How an Advocate Nurse battles the mental health crisis in America

You’ve probably heard of the importance of learning CPR, but did you know you are more likely to encounter someone in mental crisis than someone in cardiac arrest? According to the National Alliance on Mental Illness (NAMI), 1 in 5 adults in America experience a mental illness. Similarly, 1 in 5 youth ages 13-18 live with a mental health condition, and for youth the average delay between onset of symptoms and intervention is 8-10 years. “We continue to see high volumes of mental health patients coming into the emergency department for care,” says Stephanie Moore, an Advocate Nurse and director of critical care services at Advocate BroMenn Medical Center in Normal, Ill. “The change is that the patients we see are getting younger, and the severity of their conditions is increasing.” To combat the effects of mental illness, Moore and others nationwide are learning Mental Health First Aid. In fact, Moore has become certified as a trainer for the class and has taught Mental Health First Aid to her nursing colleagues, church parishioners, teachers and many others. Mental Health First Aid was created in Australia in 2001 and focuses on a five-step strategy that includes the following:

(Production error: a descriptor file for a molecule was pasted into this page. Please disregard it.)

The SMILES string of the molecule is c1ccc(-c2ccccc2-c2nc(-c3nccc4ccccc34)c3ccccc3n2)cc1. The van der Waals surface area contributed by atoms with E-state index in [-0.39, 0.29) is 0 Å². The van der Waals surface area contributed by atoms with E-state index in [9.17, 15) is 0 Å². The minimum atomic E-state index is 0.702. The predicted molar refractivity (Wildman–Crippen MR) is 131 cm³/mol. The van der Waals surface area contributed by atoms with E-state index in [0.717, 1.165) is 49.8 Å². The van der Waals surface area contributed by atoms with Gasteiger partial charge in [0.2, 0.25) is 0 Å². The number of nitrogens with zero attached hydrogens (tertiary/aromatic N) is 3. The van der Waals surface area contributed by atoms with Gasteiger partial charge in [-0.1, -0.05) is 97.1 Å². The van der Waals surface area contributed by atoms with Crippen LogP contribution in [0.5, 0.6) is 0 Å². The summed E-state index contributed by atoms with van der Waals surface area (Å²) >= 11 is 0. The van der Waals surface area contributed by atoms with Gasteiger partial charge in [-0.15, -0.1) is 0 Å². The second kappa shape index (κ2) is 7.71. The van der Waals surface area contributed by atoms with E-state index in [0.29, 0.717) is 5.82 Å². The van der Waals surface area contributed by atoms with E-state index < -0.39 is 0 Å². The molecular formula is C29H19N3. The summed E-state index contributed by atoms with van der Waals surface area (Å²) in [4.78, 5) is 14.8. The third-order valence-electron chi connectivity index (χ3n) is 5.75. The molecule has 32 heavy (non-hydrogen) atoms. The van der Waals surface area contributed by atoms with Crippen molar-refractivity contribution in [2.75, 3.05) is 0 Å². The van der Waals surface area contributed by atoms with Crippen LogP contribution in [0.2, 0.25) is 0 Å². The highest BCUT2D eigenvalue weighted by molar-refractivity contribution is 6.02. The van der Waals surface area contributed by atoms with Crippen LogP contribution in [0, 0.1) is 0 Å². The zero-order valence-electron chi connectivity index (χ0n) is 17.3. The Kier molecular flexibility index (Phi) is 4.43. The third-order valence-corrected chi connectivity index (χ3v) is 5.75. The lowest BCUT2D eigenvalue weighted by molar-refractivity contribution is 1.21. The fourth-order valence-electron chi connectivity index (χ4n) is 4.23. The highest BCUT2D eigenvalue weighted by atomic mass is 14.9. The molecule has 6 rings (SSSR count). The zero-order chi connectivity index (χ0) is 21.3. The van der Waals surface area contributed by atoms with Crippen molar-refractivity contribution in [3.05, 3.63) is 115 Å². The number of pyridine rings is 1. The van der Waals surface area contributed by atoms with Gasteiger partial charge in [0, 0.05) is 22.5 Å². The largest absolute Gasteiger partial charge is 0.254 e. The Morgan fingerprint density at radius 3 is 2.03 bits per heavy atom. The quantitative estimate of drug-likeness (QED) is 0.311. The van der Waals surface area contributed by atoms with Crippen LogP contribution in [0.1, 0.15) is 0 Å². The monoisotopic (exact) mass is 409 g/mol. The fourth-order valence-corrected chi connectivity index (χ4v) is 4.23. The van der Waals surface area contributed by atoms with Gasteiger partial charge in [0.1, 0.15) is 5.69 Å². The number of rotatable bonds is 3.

• Assessing risk
  • Respectfully listening to and supporting the individual in crisis
  • Identifying appropriate professional help and support
“Early diagnosis and treatment is so important,” adds Moore. “Raising awareness and decreasing stigma about mental health conditions needs to be a community effort.” That's why Moore and others in her community are focusing on educating the public about mental health. If you would like to get involved, you can visit the Mental Health First Aid website or contact your local hospital or health department for resources.